Dayo Odeyingbo Learning How To Use Length To Help Colts Pass Rush

Only 21 defensive ends drafted since 1999 have had longer arms than Dayo Odeyingbo, whose limbs extend 35 1/4 inches from his body (that’s almost three feet). Its wingspan has been measured in the 99th percentile for edge rushers for the past two decades, according to

The Colts’ message to Odeyingbo over the last month in training camp: You have remarkable length. Use it.

This is Odeyingbo’s first preseason he’s participating in training – last year he was sidelined while recovering from a torn Achilles tendon during practice for the 2021 Senior Bowl. He tried a handful of things with his pass rush early in camp — “Youtube moves,” defensive line coach Nate Ollie joked with him — but lately he’s focused his prep and practice work on developing his power moves.

And Odeyingbo certainly has the length and strength to be a strong pass rusher.

“It’s not always pretty,” Ollie said, “but you write the numbers.”

Because of his arm length, Odeyingbo is usually able to contact an offensive lineman before the O lineman contacts him. This gives him an early advantage once the ball is caught.

“The person who makes contact first generally takes control early,” Odeyingbo said.

From there, Odeyingbo can do a number of things once he gains control: he can manipulate his opponent with his hands, lay down his block, propel them up with power, or use speed to knock them off balance. And because linemen generally can’t get their hands on Odeyingbo’s shoulder pads – again because of his length – he can break off with a block and crash into the quarterback.

“He’s just learning, use my length,” Ollie said. “Use your stabbing movements. You’re tall, 275 (lbs), don’t be afraid to use some strength. And if you want to edit your cross lay, you can set everything to that. You can’t go Try to be a speed rusher and then try to power work.

“(Yannick Ngakoue’s) is a fast guy, so he can work speed, speed, speed and then power. Yan can do that. But (Odeyingbo’s) has to work power, power, power, and if you want to work another movement, then you can do it. But use your length to your advantage.”

So while Odeyingbo is working on making power rushes his fastball, he also needs a change – speed, a cross-chop, that sort of thing so linemen can’t just get stuck on a move.

“You have to kind of marry moves and set up moves, play the chess game,” Odeyingbo said. “Unlike college, where you could do the same move over and over again, or do one thing over and over, and then it will work.”

Results in games so far have been encouraging: Odeyingbo has two sacks and 10 pressings, the latter being the second-highest total in the NFL from two preseason games. The work that Odeyingbo has been focused on at Grand Park showed up at NFL stadiums over the past two weeks.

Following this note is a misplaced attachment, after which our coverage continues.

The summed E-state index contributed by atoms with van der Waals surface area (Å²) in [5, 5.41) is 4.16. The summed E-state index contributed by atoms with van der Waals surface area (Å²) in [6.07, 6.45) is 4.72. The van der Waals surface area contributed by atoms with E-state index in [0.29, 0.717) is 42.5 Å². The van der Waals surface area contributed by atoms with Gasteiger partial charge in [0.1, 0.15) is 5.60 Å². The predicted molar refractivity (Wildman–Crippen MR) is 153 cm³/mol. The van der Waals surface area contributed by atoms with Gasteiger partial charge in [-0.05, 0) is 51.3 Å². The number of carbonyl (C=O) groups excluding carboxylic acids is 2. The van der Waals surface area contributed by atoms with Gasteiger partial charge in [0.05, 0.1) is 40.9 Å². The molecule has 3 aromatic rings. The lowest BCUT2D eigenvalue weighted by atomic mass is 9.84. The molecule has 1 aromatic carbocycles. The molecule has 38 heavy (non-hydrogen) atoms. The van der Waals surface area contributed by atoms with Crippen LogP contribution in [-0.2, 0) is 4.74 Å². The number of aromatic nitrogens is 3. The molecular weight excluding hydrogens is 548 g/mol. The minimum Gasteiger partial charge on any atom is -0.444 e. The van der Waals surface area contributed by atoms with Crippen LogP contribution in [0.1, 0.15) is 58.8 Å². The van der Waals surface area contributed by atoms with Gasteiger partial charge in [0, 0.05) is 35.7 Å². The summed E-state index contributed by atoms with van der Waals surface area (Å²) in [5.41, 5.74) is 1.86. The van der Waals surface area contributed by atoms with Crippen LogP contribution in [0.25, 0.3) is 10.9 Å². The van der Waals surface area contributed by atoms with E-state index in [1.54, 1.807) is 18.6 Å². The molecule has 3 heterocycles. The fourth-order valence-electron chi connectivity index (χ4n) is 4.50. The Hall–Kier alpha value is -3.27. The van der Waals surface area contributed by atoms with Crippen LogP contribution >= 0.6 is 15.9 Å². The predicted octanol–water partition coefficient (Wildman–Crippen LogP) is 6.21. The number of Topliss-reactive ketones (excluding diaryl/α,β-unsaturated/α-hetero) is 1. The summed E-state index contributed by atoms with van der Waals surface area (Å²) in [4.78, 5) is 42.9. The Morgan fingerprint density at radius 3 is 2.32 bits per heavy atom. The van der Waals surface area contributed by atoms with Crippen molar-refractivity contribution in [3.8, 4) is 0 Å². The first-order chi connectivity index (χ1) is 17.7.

“He’s a hard worker,” said DeForest Buckner, defensive tackle. “He’s doing the extra work after practice, he’s always out here working on his game and discovering what kind of pass rusher he is. He uses his length when he has to and obviously he has that speed on the edge too.

“You saw it that past game when he got his second sack off the edge. For a big guy, as athletic as he is, he’s still learning how to put it all together, obviously with his first training camp and we’ve definitely seen that make progress with him from the start of camp to now.”

Much was new for Odeyingbo at the training camp – apart from playing in a new, attacking-oriented scheme under Ollie and defensive coordinator Gus Bradley.

Since Odeyingbo returned mid-last season, he said he focused first on doing his job and being in the right place, and then on making plays. And he was also working his way back from the Achilles injury – playing last year was sort of a part of the recovery process.

Now a year and a half away from the Achilles injury, Odeyingbo is focused on what he needs to work on in practice and has learned how to handle the day-to-day life of an NFL season. He’s not setting any specific goals for 2022 — it’s not his style — but expects he can contribute to the passing frenzy the Colts expect to be the cornerstone of their defense this season.

“I tried to be more of a process-oriented person than a goal-oriented person,” Odeyingbo said. “For me, it’s more about getting better every day and being the best version of myself, rather than trying to set a specific number that I’m trying to achieve and trying to do whatever it takes to reach that number . I’m trying to make myself the best player that I can be for the team, now, for this year and in the future.”

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